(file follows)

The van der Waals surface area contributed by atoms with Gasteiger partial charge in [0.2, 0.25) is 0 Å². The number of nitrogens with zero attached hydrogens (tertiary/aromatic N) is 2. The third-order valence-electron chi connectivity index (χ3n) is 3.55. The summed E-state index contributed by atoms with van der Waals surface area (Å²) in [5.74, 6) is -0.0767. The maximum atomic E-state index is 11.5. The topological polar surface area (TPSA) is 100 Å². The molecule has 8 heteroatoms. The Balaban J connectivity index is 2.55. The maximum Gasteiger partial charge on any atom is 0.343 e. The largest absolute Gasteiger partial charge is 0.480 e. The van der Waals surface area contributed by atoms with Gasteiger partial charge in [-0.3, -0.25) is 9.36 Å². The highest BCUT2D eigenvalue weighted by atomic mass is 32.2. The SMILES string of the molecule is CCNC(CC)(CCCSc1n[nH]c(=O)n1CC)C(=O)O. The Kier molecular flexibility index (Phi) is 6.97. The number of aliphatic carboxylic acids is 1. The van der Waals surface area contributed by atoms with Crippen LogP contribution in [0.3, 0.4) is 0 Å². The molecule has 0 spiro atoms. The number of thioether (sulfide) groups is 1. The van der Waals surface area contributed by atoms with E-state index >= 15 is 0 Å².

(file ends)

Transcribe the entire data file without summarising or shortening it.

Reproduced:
The van der Waals surface area contributed by atoms with Gasteiger partial charge in [0.2, 0.25) is 0 Å². The number of nitrogens with zero attached hydrogens (tertiary/aromatic N) is 2. The third-order valence-electron chi connectivity index (χ3n) is 3.55. The summed E-state index contributed by atoms with van der Waals surface area (Å²) in [5.74, 6) is -0.0767. The maximum atomic E-state index is 11.5. The topological polar surface area (TPSA) is 100 Å². The molecule has 8 heteroatoms. The Balaban J connectivity index is 2.55. The maximum Gasteiger partial charge on any atom is 0.343 e. The largest absolute Gasteiger partial charge is 0.480 e. The van der Waals surface area contributed by atoms with Gasteiger partial charge in [-0.3, -0.25) is 9.36 Å². The highest BCUT2D eigenvalue weighted by atomic mass is 32.2. The SMILES string of the molecule is CCNC(CC)(CCCSc1n[nH]c(=O)n1CC)C(=O)O. The Kier molecular flexibility index (Phi) is 6.97. The number of aliphatic carboxylic acids is 1. The van der Waals surface area contributed by atoms with Crippen LogP contribution in [0.3, 0.4) is 0 Å². The molecule has 0 spiro atoms. The number of thioether (sulfide) groups is 1. The van der Waals surface area contributed by atoms with E-state index >= 15 is 0 Å².